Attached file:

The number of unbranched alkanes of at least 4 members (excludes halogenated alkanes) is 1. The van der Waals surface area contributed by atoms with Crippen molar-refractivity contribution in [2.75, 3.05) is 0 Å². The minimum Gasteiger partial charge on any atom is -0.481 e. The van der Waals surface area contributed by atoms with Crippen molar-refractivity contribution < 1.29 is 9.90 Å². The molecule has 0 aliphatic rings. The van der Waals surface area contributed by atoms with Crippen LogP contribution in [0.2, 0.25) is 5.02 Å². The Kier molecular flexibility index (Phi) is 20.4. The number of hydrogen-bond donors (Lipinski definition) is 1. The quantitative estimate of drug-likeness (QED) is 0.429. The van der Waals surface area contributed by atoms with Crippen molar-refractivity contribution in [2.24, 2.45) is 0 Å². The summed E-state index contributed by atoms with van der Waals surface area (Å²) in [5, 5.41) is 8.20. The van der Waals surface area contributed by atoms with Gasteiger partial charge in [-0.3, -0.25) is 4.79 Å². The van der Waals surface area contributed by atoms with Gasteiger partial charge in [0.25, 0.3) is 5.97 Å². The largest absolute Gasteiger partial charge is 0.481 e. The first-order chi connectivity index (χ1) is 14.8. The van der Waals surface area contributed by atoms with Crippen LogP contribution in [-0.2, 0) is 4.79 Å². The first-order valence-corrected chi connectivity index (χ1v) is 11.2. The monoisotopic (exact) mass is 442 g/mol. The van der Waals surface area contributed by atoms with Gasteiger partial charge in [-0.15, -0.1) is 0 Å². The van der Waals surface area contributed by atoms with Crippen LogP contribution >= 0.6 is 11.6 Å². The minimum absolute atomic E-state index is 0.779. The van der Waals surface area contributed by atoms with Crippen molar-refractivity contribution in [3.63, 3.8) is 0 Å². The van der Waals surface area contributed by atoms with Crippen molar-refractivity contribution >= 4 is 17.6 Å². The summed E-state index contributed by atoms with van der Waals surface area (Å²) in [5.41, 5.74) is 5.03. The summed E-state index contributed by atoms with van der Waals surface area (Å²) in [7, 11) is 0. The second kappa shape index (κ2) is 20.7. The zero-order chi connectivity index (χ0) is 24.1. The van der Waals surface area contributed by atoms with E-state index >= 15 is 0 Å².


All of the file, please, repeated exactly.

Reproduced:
The number of unbranched alkanes of at least 4 members (excludes halogenated alkanes) is 1. The van der Waals surface area contributed by atoms with Crippen molar-refractivity contribution in [2.75, 3.05) is 0 Å². The minimum Gasteiger partial charge on any atom is -0.481 e. The van der Waals surface area contributed by atoms with Crippen molar-refractivity contribution < 1.29 is 9.90 Å². The molecule has 0 aliphatic rings. The van der Waals surface area contributed by atoms with Crippen LogP contribution in [0.2, 0.25) is 5.02 Å². The Kier molecular flexibility index (Phi) is 20.4. The number of hydrogen-bond donors (Lipinski definition) is 1. The quantitative estimate of drug-likeness (QED) is 0.429. The van der Waals surface area contributed by atoms with Crippen molar-refractivity contribution in [2.24, 2.45) is 0 Å². The summed E-state index contributed by atoms with van der Waals surface area (Å²) in [5, 5.41) is 8.20. The van der Waals surface area contributed by atoms with Gasteiger partial charge in [-0.3, -0.25) is 4.79 Å². The van der Waals surface area contributed by atoms with Gasteiger partial charge in [0.25, 0.3) is 5.97 Å². The largest absolute Gasteiger partial charge is 0.481 e. The first-order chi connectivity index (χ1) is 14.8. The van der Waals surface area contributed by atoms with Crippen LogP contribution in [-0.2, 0) is 4.79 Å². The first-order valence-corrected chi connectivity index (χ1v) is 11.2. The monoisotopic (exact) mass is 442 g/mol. The van der Waals surface area contributed by atoms with Gasteiger partial charge in [-0.15, -0.1) is 0 Å². The van der Waals surface area contributed by atoms with Crippen LogP contribution >= 0.6 is 11.6 Å². The minimum absolute atomic E-state index is 0.779. The van der Waals surface area contributed by atoms with Crippen molar-refractivity contribution in [3.63, 3.8) is 0 Å². The van der Waals surface area contributed by atoms with Crippen molar-refractivity contribution >= 4 is 17.6 Å². The summed E-state index contributed by atoms with van der Waals surface area (Å²) in [5.41, 5.74) is 5.03. The summed E-state index contributed by atoms with van der Waals surface area (Å²) in [7, 11) is 0. The second kappa shape index (κ2) is 20.7. The zero-order chi connectivity index (χ0) is 24.1. The van der Waals surface area contributed by atoms with E-state index >= 15 is 0 Å².